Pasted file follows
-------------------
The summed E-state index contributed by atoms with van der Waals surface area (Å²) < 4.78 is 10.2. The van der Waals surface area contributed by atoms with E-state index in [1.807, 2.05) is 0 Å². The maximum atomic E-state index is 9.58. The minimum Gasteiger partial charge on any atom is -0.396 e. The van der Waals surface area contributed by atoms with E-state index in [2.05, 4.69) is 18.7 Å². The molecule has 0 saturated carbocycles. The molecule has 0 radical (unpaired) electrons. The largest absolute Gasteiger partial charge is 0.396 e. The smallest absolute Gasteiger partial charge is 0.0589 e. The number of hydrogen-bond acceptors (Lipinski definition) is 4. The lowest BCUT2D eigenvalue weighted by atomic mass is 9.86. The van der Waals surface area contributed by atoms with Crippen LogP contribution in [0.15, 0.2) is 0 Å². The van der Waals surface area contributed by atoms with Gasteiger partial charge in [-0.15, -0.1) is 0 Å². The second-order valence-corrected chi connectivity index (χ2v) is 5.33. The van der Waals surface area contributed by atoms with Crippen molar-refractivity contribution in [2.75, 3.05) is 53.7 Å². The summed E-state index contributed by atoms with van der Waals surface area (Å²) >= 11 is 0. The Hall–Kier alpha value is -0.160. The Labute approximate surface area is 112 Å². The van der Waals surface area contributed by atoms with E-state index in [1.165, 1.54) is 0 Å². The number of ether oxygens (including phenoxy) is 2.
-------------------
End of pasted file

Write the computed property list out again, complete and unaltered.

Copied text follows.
The summed E-state index contributed by atoms with van der Waals surface area (Å²) < 4.78 is 10.2. The van der Waals surface area contributed by atoms with E-state index in [1.807, 2.05) is 0 Å². The maximum atomic E-state index is 9.58. The minimum Gasteiger partial charge on any atom is -0.396 e. The van der Waals surface area contributed by atoms with E-state index in [2.05, 4.69) is 18.7 Å². The molecule has 0 saturated carbocycles. The molecule has 0 radical (unpaired) electrons. The largest absolute Gasteiger partial charge is 0.396 e. The smallest absolute Gasteiger partial charge is 0.0589 e. The number of hydrogen-bond acceptors (Lipinski definition) is 4. The lowest BCUT2D eigenvalue weighted by atomic mass is 9.86. The van der Waals surface area contributed by atoms with Crippen LogP contribution in [0.15, 0.2) is 0 Å². The van der Waals surface area contributed by atoms with Gasteiger partial charge in [-0.15, -0.1) is 0 Å². The second-order valence-corrected chi connectivity index (χ2v) is 5.33. The van der Waals surface area contributed by atoms with Crippen molar-refractivity contribution in [2.75, 3.05) is 53.7 Å². The summed E-state index contributed by atoms with van der Waals surface area (Å²) >= 11 is 0. The Hall–Kier alpha value is -0.160. The Labute approximate surface area is 112 Å². The van der Waals surface area contributed by atoms with E-state index in [1.165, 1.54) is 0 Å². The number of ether oxygens (including phenoxy) is 2.